American TV shows….and how they influenced my view of America
A recent article by Ruth Margolis, who writes for the BBC America site Mind the Gap, touched on American TV shows, where she stated (I am guessing with her tongue firmly in her cheek) ‘Want to learn everything there is to know about U.S. society without actually leaving the house? Turn on your telly…’
Is this true? Could I really just watch American TV shows and think I knew America inside and out? To be fair, they do give a good insight into various aspects of the culture, but having lived here, there’s so much more to it, isn’t there now….?!
Glee = high school caricatures and dilemmas (and the odd bit of singing and dancing, which I WISH happened)
The Wire = depicts some areas of Baltimore (the Mayor character is, after all, alleged to be based on my hot politician of the decade, Martin O’Malley)
Desperate Housewives = maybe touches on the lives of many of the women I’ve seen in this very area (not that I’ve seen that many hot gardeners about though, sadly….)
I was influenced by watching American TV, and movies, in my youth. Only in May did I gasp in wonderment at the array of red short and bikini-clad lifeguards running along the beach in Rehoboth – ‘Baywatch!’ I exclaimed with all the joys of the show circling around in my TV-fed head.
I paused ‘E.T’ only the other week whilst watching it with Harry and madly gesticulated at the screen which showed, in one scene, the large houses with unfenced gardens and steps to the decking at the back – ‘Real American houses!’ I declared. You see, I’d seen these houses before in many a movie or TV show, but I only just realised that they do exist in ‘real life’. Obviously, I realise that aliens aren’t real, but then I also watched the X Files, so you never know….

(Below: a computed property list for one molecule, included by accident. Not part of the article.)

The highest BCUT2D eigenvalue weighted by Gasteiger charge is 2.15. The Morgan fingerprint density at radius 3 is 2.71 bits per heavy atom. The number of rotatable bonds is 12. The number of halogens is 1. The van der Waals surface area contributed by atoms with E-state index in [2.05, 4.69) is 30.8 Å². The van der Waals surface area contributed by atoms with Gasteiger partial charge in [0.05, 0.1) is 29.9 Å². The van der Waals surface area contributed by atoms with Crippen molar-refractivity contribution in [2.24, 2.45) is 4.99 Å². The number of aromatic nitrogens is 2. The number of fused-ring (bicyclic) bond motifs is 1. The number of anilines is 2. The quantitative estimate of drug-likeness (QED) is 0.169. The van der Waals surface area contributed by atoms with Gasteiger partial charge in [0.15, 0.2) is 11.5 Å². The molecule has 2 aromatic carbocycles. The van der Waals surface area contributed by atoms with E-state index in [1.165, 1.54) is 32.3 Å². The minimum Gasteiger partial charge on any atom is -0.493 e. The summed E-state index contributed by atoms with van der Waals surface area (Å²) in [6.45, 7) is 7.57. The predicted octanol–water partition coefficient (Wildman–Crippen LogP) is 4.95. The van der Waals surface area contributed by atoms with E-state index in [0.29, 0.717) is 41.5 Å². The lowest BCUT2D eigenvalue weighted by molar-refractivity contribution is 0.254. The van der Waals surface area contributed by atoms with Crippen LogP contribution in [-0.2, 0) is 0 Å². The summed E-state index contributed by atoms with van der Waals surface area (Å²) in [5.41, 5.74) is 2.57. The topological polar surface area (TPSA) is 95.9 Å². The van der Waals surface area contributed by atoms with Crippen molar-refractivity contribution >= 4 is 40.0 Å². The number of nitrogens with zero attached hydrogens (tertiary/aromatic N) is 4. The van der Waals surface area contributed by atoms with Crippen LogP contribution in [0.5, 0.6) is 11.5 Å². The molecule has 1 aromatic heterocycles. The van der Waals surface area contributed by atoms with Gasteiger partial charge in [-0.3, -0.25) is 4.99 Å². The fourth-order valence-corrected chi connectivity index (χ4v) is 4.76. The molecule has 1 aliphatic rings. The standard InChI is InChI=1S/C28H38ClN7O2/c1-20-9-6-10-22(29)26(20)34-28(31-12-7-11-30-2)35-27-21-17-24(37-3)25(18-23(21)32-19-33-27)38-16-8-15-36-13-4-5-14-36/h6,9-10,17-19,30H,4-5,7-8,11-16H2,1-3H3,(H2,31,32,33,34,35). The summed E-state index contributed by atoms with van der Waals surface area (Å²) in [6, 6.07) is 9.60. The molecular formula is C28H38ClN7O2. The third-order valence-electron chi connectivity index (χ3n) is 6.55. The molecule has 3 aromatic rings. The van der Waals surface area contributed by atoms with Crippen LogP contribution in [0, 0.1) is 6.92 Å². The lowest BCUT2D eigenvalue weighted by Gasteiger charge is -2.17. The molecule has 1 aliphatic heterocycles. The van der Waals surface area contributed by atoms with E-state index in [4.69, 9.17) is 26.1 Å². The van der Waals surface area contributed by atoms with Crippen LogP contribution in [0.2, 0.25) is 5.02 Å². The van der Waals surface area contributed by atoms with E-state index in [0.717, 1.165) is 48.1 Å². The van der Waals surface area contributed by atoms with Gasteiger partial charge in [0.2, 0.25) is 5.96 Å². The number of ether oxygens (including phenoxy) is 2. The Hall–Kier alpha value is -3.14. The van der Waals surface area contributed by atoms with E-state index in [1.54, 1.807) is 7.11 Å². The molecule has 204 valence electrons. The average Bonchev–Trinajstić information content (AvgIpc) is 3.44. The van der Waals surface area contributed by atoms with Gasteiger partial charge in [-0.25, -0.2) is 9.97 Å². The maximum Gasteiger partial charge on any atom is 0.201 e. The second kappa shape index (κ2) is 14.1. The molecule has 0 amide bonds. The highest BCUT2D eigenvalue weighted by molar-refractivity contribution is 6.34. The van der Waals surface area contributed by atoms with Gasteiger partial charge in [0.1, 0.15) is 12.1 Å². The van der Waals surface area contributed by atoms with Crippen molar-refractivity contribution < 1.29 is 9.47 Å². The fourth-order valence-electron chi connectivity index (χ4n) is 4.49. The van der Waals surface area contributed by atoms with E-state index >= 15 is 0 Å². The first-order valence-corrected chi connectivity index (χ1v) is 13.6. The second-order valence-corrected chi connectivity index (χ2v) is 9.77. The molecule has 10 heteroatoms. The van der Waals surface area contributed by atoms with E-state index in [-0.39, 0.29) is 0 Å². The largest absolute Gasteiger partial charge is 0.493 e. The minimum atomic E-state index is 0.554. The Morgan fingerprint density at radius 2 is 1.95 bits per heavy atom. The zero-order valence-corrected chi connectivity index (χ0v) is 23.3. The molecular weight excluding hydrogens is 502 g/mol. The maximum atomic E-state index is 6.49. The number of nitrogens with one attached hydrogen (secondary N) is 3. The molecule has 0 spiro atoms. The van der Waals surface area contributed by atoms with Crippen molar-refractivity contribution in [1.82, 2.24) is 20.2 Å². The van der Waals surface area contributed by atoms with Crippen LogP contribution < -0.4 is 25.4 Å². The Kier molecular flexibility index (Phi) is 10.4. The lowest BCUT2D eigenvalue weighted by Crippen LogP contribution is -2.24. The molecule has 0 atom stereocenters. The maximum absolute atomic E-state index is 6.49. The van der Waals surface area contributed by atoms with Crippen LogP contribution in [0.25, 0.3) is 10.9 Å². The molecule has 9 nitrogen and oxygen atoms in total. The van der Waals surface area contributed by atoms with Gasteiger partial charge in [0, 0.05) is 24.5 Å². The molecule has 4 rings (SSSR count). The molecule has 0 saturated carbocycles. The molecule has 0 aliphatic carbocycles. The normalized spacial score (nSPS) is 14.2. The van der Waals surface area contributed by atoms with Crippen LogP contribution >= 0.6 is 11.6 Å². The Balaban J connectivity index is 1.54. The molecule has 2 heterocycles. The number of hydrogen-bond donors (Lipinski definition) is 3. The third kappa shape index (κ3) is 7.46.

I see the movie-set America on my travels, but does any of it adequately explain the culture of America? No show on TV prepared me for the real way of American life; that is the one I am living now. But I love seeing aspects of it, and acknowledging the TV shows that have influenced my outlook as they appear to me in a USA landscape or setting as I take my slow, but steady, tour across America.
I’m sure there will be many more times that I say ‘Oooh, it’s just like such and such TV show/movie…’ (I look forward to and dread the moment I reference ‘Deliverance’, though…. 😉 )
Here’s Ruth’s piece so you can make your own mind up 🙂
I’m running another series of interviews, touching on subjects such as living in the capitals – London and DC -, parenting and schooling in the UK and the USA.
Here’s the first for your enjoyment….
An interview with Alexia, Mum in London
I’m Alexia, translator and full time mum, half French/half Greek. I moved from Athens to London in September 2012 with my husband, Mr K, and our son, Baby Lu, for my husband’s new job.
What you love about London?
I love London parks; from Holland Park’s peacocks to Richmond Park’s deer, I can’t get enough of their beauty. They are the ideal place for family outings and picnics, whatever the weather.
How is living in the UK different from the other countries you have lived in?
The main difference between London and Athens, not surprisingly, is the weather. Rain, cold and cloudy skies are a big challenge for us. Life in London is also considerably more expensive than in Athens, especially rents and childcare. Then again, it’s also a lot more organised and stress-free when compared to the small chaos of Athens’ city life.
What cultural traditions from the UK do you admire and partake in?
I like the “cool enthusiasm” British people have for all things British. For the Wimbledon tournament, the Royal Family and everything around it, the 2012 Olympic Games… I admire and applaud the unpretentious way they feel proud about their country.
How much do you think European culture influences life in the UK?
Not much. From what I have experienced so far, I believe the UK, as an island, has its own way of doing things and a distinct character that welcomes few foreign influences. Here, I do not feel I’m in Europe as I do when I’m in France or in Greece.
How do you find being a mum in London/UK is different from Europe?
Not having your family’s help is quite difficult when you’re raising a child. But the hardest part is childcare costs in the UK. They are so expensive, it makes little sense for a mum to work. That is different from most European countries, where childcare is more affordable or even free.